Church adopted its present name in 1943 following the merger of
Trinity Lutheran Church, formerly located Russ and Babcock Streets,
and St. Paul's Lutheran Church, formerly located at the corner of
Park Street and Park Terrace in Hartford.
The baptismal font (to the right) is a replica of Thorwaldsen's
original in Copenhagen, Denmark. The font was given in 1928 in memory
of Ruth Neupert by her mother.
On May 14, 2000, the people of Grace Lutheran Church celebrated
the 50th anniversary of the laying of the cornerstone. Our year
of celebration was highlighted by the Service of Rededication on
Sunday, January 14, 2001.
From 2003 until
2005 the congregation completed major renovations to the building,
making it more energy efficient, updating and refreshing the sanctuary,
and installing facilities, including an enclosed lift, that make
it handicapped accessible.
In the fall of 2004, the congregation concluded an Appreciative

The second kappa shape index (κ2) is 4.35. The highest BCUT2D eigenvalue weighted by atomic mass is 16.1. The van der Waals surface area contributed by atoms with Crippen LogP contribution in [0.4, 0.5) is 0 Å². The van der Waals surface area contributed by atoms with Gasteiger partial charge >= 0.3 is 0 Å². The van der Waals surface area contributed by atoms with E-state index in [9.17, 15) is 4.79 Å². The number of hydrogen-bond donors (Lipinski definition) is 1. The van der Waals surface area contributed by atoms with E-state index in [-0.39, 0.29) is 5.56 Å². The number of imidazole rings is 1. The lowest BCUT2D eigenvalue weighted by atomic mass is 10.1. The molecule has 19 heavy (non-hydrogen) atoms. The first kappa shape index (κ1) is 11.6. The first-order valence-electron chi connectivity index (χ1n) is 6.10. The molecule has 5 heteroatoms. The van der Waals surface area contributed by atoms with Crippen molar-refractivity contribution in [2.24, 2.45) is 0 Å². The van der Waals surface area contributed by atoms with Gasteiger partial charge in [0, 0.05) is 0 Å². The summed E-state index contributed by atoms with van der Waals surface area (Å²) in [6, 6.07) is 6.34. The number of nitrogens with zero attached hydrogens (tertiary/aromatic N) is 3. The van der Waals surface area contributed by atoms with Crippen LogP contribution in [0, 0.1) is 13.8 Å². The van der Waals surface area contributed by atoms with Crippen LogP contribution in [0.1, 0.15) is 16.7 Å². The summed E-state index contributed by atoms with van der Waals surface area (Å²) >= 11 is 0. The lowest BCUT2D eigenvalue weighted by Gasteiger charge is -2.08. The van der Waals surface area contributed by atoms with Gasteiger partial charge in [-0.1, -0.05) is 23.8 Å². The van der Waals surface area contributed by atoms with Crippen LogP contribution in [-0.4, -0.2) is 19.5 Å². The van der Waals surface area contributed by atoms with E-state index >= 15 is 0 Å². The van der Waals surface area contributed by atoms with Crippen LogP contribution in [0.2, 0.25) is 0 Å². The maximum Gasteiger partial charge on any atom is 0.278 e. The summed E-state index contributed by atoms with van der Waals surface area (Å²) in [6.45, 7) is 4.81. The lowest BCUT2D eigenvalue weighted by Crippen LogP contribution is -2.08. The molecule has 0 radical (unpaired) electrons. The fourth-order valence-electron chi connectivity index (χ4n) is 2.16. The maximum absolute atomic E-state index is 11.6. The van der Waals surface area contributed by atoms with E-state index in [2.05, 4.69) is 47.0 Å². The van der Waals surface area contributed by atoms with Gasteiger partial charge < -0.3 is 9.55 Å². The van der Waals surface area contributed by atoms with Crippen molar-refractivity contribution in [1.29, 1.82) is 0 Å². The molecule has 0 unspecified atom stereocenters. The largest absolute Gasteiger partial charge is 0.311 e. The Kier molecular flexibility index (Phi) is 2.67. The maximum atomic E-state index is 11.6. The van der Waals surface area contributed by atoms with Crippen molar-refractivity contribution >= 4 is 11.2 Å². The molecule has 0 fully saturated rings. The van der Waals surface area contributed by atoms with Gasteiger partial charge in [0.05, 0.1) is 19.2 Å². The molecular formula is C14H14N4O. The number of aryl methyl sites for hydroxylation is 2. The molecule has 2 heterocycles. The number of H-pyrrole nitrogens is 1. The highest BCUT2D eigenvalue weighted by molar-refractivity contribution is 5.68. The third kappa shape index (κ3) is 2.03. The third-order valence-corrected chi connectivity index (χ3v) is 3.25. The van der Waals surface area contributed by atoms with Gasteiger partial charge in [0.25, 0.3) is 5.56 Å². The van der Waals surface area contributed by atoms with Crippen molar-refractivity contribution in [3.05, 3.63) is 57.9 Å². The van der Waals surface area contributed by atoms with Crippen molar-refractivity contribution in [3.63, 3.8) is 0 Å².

Inquiry process as part of its self study in preparation for
calling a new pastor. The
inquiry was followed up by small-group conversations with Pastor
Steege. As a result of these conversations, the Congregation Council
prepared a new vision statement that was adopted by the congregation
at its Annual Meeting on November 6, 2005.
In 2007 Grace
was the church home for approximately fifty refugees from the Karen
tribe from Burma (Myanmar), by way of a refugee camp in Thailand,
many of whom came to Hartford under the auspices of Lutheran Immigration
and Refugee Services. Our new friends participated in worship with
us for over a year until they were able to form their own Baptist
congregation in downtown Hartford in the fall of 2008.
During the year 2008-2009 Grace was honored to be the church home
of the Rev. Margaret Payne, Bishop of the New England Synod, and
her husband, John. Bishop Payne chose Grace, she said, because it
is a model of the kind of multi-cultural congregation she would
like to see developing throughout the Synod.
On July 26, 2009, the Congregation approved expenditures to repair
our beautiful steeple and to establish a campaign to raise at least
$150,000 for that repair and other building projects as projected.
Ten percent of the proceeds from the campaign have been designated
as a tithe to ministries of the wider church in recognition of the
steeple as a symbol of our faith in God's presence in the community.